« EelmineJätka »
THE design of Windsor-forest is evidently derived from Coopershill, with some attention to Waller's poem on the Park; but Pope cannot be denied to excel his masters in variety and elegance, and the art of interchanging description, narration, and morality. The objection made by Dennis is the want of plan, of a regular subordination of parts, terminating in the principal and original design. There is this want in most descriptive poems; because as the scenes, which they must exhibit successively, are all subsisting at the same time, the order in which they are shewn must, by necessity, be arbitrary, and more is not to be expected from the last part than from the first. The attention therefore, which cannot be detained by suspence, must be excited by diversity, such as this poem offers to its reader.
But the desire of diversity may be too much indulged. The parts of Windsor-forest which deserve least praise, are those which were added to enliven the stillness of the scene; the appearance of Father Thames, and the transformation of Lodona. Addison had, in his Campaign, derided the rivers, that "rise from their oozy beds" to tell stories of heroes, and it is therefore strange that Pope should adopt a fiction not only unnatural, but lately censured. The story of Lodona is told with sweetness; but a new metamorphosis is a ready and puerile expedient. Nothing is easier than to tell how a flower was once a blooming virgin, or a rock an obdurate tyrant. Johnson.
The poem of Windsor-forest, although properly ranked as descriptive, contains in itself strong indications that the powers of the author were calculated for more elevated subjects and loftier flights. No sooner has he announced the scene of his poem, than he breaks through the narrow bounds by which he is apparently confined, and engages in an historical deduction of the effects produced by the tyranny of our early kings; terminating in the establishment of liberty, and the diffusion of national happiness. To this subject he recurs towards the close of his poem, where he brings down his historical notices to the reign of Queen Ann, and celebrates the peace of Utrecht, then just concluded. Many other passages indicate the attention he had paid to graver and more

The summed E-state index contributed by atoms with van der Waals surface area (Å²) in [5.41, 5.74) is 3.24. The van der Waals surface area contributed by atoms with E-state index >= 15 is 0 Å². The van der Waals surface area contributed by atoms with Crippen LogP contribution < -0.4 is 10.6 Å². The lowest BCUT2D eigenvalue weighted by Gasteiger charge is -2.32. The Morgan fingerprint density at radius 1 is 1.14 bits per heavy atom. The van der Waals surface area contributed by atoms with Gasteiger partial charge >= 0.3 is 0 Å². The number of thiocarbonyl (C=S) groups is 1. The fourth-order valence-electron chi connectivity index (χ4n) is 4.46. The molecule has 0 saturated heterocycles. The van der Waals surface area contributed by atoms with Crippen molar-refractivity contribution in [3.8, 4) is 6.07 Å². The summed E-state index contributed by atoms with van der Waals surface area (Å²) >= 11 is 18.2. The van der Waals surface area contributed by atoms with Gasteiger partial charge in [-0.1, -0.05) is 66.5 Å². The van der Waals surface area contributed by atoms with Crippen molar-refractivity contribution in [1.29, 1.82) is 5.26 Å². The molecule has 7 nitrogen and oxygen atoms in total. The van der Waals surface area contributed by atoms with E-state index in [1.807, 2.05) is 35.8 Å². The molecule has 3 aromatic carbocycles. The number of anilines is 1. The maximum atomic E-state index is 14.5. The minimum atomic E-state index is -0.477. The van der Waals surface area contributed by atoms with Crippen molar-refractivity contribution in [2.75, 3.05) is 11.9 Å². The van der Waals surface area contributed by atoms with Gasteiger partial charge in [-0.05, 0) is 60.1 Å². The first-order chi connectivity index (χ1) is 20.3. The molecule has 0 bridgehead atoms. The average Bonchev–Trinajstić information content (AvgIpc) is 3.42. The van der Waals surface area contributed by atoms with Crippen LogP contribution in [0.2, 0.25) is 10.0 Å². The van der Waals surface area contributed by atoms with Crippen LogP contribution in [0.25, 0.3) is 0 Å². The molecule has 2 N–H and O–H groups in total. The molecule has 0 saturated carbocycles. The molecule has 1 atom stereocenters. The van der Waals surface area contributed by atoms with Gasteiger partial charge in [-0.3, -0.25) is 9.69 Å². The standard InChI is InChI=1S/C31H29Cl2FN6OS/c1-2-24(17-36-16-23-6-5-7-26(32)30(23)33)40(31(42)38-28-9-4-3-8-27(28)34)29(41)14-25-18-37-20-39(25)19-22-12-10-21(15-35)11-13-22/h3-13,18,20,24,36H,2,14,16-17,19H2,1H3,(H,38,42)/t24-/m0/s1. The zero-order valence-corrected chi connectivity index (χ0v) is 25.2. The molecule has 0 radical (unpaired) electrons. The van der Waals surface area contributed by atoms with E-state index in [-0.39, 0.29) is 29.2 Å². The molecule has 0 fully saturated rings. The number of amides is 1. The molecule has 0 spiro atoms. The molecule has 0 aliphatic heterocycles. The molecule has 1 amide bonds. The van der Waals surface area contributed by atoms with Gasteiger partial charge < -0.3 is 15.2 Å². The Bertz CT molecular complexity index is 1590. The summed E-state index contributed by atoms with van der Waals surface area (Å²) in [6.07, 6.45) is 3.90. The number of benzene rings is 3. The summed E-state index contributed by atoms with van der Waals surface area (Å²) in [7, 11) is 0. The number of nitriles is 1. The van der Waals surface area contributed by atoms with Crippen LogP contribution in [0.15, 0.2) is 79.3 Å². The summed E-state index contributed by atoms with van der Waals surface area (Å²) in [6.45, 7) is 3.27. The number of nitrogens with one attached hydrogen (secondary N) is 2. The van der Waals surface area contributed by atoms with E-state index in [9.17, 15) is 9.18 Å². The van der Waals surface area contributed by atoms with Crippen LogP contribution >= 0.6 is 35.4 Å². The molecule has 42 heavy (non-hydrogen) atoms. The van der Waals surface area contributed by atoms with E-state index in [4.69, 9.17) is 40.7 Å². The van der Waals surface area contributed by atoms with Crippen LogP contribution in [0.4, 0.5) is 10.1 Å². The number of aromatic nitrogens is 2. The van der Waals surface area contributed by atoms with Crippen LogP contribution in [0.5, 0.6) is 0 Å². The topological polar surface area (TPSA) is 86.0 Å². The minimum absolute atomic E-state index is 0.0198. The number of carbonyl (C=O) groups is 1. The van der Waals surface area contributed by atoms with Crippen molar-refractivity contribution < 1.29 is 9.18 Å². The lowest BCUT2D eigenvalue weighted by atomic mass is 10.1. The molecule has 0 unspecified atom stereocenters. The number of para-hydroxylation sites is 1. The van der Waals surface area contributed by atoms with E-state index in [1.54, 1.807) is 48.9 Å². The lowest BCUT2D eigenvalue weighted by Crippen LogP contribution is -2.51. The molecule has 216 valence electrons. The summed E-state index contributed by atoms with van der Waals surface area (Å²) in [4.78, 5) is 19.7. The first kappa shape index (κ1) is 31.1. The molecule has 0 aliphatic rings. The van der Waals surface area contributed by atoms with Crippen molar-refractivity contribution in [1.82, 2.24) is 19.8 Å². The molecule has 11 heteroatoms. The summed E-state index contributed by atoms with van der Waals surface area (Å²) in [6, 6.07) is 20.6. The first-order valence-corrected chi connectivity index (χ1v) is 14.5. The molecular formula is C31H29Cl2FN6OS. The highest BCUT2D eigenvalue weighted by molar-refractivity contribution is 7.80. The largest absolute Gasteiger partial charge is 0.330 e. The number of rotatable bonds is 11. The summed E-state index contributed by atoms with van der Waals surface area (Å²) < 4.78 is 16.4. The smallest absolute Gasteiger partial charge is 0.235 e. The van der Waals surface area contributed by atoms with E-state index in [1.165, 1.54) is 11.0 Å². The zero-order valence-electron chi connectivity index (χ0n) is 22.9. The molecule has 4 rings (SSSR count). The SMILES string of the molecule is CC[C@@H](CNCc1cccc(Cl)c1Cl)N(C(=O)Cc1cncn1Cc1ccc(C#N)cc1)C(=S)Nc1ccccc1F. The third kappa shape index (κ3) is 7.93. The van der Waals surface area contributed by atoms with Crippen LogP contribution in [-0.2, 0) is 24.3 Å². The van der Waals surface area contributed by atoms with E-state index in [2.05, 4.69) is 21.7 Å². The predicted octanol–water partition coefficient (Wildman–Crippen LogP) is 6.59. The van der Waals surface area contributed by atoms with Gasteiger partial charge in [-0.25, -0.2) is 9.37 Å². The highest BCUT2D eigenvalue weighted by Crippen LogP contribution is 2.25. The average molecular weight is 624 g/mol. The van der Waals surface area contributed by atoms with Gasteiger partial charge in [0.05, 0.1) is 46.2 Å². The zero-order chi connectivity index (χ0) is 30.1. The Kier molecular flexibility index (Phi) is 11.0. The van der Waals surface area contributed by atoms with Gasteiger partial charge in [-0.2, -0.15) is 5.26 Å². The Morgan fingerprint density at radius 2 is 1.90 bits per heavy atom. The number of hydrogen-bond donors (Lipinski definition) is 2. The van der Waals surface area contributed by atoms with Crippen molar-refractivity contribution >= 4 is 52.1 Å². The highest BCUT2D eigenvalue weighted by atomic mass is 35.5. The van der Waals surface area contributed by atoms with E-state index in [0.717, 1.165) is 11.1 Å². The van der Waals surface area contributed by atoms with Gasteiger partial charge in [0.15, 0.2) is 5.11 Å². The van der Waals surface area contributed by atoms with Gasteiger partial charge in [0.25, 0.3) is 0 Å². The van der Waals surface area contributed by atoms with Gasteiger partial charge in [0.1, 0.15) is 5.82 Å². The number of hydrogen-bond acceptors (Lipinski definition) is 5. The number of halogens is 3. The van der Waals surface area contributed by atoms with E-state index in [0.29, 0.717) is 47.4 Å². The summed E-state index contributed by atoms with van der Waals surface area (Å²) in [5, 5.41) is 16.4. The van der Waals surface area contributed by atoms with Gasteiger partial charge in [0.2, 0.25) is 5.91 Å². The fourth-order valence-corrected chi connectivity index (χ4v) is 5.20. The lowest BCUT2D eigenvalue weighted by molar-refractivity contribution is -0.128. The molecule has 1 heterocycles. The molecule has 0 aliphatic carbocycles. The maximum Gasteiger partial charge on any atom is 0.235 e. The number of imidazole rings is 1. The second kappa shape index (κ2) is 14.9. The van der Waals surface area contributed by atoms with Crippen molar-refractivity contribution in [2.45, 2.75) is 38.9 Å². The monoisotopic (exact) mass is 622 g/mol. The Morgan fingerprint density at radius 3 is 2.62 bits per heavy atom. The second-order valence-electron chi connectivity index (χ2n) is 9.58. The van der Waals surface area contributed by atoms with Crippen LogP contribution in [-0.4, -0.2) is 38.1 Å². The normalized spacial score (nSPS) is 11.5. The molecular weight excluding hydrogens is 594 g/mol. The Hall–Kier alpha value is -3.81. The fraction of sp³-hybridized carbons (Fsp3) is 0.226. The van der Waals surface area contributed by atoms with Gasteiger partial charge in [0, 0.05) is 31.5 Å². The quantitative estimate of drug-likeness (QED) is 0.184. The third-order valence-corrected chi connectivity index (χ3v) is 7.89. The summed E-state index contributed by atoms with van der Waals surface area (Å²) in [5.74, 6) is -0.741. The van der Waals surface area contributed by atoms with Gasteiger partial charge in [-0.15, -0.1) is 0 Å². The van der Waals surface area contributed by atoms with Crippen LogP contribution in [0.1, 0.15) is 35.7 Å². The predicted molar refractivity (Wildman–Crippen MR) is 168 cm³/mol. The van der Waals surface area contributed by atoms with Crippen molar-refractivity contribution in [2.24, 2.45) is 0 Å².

important subjects, which soon superseded his lighter performances, and shewed,
That not in fancy's maze he wander'd long,
The observations of Dr. Johnson, on the personification of Father Thames, and on the story of Lodona would, if assented to, deprive poetry of one of her chief auxiliaries. That such representations are unnatural must, in a strict sense, be allowed; but poetry employs for her purpose not only what exists in nature, but what may, in possibility, be supposed to exist; and to deprive her of this power, is to prohibit her flights altogether. Neither Caliban nor Ariel exist in nature, and in Johnson's phraseology may therefore be said to be unnatural; but although not in nature, they are not contradictory to our conceptions of what might exist; and it is in effecting this verisimilitude that the art of the poet consists. To restrain poetry to what is strictly natural, is to reduce it essentially to prose.
It has been said that the conclusion of this poem gave great pain to Addison, both as a poet and a politician; on which Johnson (in his Life of Pope) asks, "why Addison should receive any particular disturbance from the last lines of Windsor-forest?" To which it may be answered, that Addison could scarcely fail to be mortified on finding such splendid talents engaged in the cause of a party in direct opposition to his own, and employed to celebrate a peace, which, in his opinion, was not only inconsistent with the honour and interests of his country, but injurious to the liberty and safety of Europe in general.
TO THE RIGHT HONOURABLE
GEORGE LORD LANSDOWN.+
THY forest, Windsor! and thy green retreats,